> This description has an ironic resonance for me as I recall an interaction with that ultimate survivor of the radical cultural politics of the 1960s, Peter Schumann of the Bread and Puppet Theatre, who in a workshop conducted in the village of Heggodu in Karnataka, proudly affirmed, 'We do bad art.' I had to remind him that regardless of the criteria surrounding the word 'bad', the point is that he did 'art' - highly German Expressionist for all its Vermont-inspired local inflections. In contrast, I would say that beheading videos are not 'art'; they are atrocities in their own right, and need to be seen for what they are. As 'art', do they need to be re-seen/re-viewed? Do they warrant such attention? Or, in their ceaseless relays on mediatized corporatized television channels and social networks, which we consume against our will, do they not affirm the terror of repetition, which can only result in the deepening of the banality of evil in our times?
> 9/11 may not have been a cliche when it happened, but it certainly became one by the time it was seen for the nth time, interspersed with commercials, visuals, talk-shows, illustrations in books and other replications. We need to differentiate, as Derrida does, painstakingly and with acute care, between 'the heart of the event' [relating to 'September 11'], which demands 'unconditional compassion' for the victims and 'indignation' over the killings, and 'the interpreted, interpretative, informed impression, the conditional evaluation that makes us believe that this is a major event.' Such discriminations are being steadily eroded today as 'the real' seems to have no intransigent life outside its more-often-than-not misinformed mediatization.
> Countering this mediatization in his typical, laconic, matter-of-fact way, Noam Chomsky has suggested, 'Everybody's worried about stopping terrorism. Well, there's a really easy way: stop participating in it.' When I had included this statement in the postscript to my book, I had expressed some scepticism that this 'non-participation' was possible, particularly since we seem to have 'advanced' far beyond the 'manufacture of consent' which Chomsky had formulated in what appear to be more innocent days of mediatized state and corporate propaganda. How can one not 'participate' in terror today? It surrounds and pervades us through a multitude of languages and sound-bytes, penetrating the epidermis of our skins, invading our imaginaries.
> Do activism and art practice have the capacity to short-circuit the consumption of terror? Are are they more likely to ignite its metastasis? These are questions that I will need to take up later as this letter has gone on for far too long - questions that also need to be linked to practices of resisting terror through reinvented forms of non-violence and justice positioned outside - and against - the law. For the moment, let us acknowledge 'our own complicity in the production of "common sense" around terror,' as Alan has put it so succinctly in his introductory note. Terror is not just about killing others; it is about letting others die. No one has expressed this excruciatingly painful truth more exactingly than Derrida: '[D]oes terrorism have to work only through death? Can't one terrorize without killing? And does killing necessarily mean putting to death? Isn't it also "letting die"? Can't "letting die", "not wanting to know that one is letting others die"... also be part of a "more or less" conscious and deliberate terrorist strategy?' I leave you with these questions.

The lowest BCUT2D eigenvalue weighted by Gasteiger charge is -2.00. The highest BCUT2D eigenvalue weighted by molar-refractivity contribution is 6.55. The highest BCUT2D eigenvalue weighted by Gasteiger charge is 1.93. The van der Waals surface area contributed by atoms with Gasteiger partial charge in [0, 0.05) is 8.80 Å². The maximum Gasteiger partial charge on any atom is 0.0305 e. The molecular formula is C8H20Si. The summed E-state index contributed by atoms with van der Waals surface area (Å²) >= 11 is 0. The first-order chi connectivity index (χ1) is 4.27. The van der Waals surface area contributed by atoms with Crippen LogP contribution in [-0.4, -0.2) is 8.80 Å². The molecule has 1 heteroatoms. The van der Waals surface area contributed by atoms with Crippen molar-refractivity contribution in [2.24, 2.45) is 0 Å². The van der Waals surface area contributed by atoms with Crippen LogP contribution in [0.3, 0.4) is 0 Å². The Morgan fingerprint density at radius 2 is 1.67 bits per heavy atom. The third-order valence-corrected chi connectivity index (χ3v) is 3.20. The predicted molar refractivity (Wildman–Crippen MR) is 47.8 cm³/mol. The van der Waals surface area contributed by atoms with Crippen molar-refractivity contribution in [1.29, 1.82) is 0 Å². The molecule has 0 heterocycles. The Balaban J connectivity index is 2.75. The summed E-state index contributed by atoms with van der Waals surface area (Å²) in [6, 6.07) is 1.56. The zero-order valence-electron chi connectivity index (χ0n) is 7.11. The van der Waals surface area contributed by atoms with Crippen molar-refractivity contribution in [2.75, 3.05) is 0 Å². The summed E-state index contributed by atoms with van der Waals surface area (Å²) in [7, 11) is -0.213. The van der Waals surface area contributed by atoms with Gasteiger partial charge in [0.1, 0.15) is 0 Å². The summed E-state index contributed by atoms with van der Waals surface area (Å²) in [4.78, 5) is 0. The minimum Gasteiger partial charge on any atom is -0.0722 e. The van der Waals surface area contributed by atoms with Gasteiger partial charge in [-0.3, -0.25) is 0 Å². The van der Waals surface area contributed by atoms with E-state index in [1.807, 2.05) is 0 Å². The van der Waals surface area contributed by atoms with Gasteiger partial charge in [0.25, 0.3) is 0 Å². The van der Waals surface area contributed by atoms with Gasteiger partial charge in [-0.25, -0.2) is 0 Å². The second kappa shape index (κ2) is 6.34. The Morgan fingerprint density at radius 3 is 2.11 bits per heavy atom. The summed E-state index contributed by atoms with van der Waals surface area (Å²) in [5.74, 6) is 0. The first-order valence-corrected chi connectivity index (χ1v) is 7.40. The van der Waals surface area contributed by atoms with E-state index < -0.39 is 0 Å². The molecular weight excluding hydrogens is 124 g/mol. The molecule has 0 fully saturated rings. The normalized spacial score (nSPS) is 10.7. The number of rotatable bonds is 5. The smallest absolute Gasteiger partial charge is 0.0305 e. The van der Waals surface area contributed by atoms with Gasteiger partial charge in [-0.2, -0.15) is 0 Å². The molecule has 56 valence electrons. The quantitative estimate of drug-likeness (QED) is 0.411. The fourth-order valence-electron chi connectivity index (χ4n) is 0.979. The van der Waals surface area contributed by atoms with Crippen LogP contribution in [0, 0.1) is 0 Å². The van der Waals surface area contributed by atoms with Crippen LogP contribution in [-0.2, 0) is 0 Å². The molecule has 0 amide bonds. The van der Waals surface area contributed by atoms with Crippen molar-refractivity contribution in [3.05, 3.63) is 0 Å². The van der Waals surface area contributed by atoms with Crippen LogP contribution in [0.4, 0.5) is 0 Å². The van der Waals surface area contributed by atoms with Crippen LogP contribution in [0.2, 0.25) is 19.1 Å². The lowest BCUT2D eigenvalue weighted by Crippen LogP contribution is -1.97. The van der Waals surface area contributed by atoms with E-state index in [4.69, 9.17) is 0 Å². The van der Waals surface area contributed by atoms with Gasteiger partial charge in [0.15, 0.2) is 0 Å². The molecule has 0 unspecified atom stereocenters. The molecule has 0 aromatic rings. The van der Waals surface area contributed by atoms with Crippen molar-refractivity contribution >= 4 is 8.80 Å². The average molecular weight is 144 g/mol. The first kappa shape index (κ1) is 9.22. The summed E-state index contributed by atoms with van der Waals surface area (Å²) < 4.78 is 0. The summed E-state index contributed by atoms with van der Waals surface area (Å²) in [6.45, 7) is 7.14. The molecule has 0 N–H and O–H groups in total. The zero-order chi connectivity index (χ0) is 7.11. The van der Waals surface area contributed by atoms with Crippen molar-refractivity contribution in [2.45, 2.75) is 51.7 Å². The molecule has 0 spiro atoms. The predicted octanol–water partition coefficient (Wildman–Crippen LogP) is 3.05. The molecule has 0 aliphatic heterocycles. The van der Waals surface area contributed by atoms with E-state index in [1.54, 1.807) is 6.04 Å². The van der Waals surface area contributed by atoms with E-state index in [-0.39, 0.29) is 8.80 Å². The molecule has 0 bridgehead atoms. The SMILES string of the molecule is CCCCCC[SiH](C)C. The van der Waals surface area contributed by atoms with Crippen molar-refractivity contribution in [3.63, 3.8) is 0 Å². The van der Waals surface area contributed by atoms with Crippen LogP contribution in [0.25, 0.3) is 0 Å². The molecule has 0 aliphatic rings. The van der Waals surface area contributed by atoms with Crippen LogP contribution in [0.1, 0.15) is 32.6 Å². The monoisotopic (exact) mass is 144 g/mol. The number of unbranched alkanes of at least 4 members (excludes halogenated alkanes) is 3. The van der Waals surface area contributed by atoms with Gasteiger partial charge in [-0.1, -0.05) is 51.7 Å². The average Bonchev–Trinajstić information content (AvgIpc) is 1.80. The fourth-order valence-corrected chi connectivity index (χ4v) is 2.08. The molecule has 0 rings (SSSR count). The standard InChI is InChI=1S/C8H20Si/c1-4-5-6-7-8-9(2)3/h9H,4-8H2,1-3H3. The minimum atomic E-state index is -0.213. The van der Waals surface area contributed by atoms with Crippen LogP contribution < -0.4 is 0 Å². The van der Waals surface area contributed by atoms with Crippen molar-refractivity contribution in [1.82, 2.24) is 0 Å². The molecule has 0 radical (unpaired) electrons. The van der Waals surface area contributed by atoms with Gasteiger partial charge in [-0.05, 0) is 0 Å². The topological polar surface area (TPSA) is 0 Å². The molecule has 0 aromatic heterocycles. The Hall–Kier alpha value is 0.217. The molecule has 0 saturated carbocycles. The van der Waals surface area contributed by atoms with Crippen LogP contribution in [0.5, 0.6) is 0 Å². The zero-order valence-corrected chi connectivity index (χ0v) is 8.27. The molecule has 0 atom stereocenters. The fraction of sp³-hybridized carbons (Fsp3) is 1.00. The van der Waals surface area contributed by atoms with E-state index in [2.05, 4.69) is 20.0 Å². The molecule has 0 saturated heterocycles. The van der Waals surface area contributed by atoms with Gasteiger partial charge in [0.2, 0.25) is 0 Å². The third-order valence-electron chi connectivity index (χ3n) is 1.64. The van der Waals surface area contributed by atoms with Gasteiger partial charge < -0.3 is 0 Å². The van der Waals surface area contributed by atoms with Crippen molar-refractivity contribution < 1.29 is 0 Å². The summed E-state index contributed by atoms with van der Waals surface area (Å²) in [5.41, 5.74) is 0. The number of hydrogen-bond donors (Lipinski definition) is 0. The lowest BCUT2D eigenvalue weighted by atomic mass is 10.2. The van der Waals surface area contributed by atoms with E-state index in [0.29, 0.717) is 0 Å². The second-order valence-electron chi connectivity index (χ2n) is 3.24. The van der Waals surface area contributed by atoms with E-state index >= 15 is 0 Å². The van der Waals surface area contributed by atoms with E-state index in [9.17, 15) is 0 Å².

> On Sat, Nov 22, 2014 at 11:40 PM, Alan Sondheim <sondheim at panix.com> wrote:
>> ----------empyre- soft-skinned space----------------------
>> I'd like to introduce Ana Valdes, guest for the next week of empyre,
>> ISIS, Absolute Terror, Performance
>> Ana was critical in the empyre discussion we hosted on Pain, Suffering,
>> and Death in the Virtual; a social anthropologist, her work and writing
>> combine universes of politics, theories, and media; we have learned so
>> much from her. Welcome Ana!
>> Ana Vald?s was born in Uruguay, South America, in a family of Spanish and
>> Italian emigrants, raised by German nuns. She studied Geography with
>> German maps from 1942 and she believed firmly that Belgium, Netherlands,
>> France, Norway and Danmark were a part of the Germany. In the maps the
>> nuns used Germany was almost the whole Europe.
>> She was put in prison when she was 19 years old for her political views.
>> Ana belonged to a guerilla group called Tupamaros, at that timeshe
>> believed in the weapons as a way to change things. She has changed her
>> views, radically, and has been a member of the pacifist group Women in
>> Black for years. After 4 years in prison she was deported to Sweden where
>> she became at least an adult. She studied Anthropology and worked on death
>> and blood ceremonies as these. 1982 she published her first book with
>> short stories, awarded by Sorbonne University. She has written and
>> published more than ten books and some of her short stories have been
>> translated into English, French, Greek and Italian, Faber and Faber and
>> Serpent's Tail has published several collections with her work, ?The
>> Garden of the Alphabet? and ?Columbus's Egg.? She is a bilingual writer
>> and writes both in Swedish and in Spanish. Ana has also been an
>> independent curator and worked with Swedish visual artist Cecilia Parsberg
>> in Palestine, they created the network ?Equator?
>> (http://www.ceciliaparsberg.se/equator). She has participated in several
>> debates about violence and representation with Jordan Crandall, ?Under
>> fire? (http://www.wdw.nl/wdw_publications/jordan-crandall-under-fire-2/)
>> She has been a member of -empyre since the beginning and guest moderated
>> several times, her topics related to the representations of the Arabs in
>> the contemporary world, the Crusades, and to urbanism and resilience. Her
>> latest book, ?Your time will come, has been published in Swedish and in
>> Spanish and it's about her time in prison, the torture and the resistance
>> to break. About that, Counterpunch published an essay where her
>> experiences were used
>> (http://www.counterpunch.org/2006/03/28/torture-works/). Ana has been in
>> Palestine several times and saw how the civilian population suffers, she
>> left Gaza one week before Rachel Corrie was murdered, and was in Jenin
>> with Parsberg when the Israeli army left the town after ten days of
>> attacks, death and mayhem, it was the Palestinian Ground Zero
>> empyre forum
>> empyre at lists.cofa.unsw.edu.au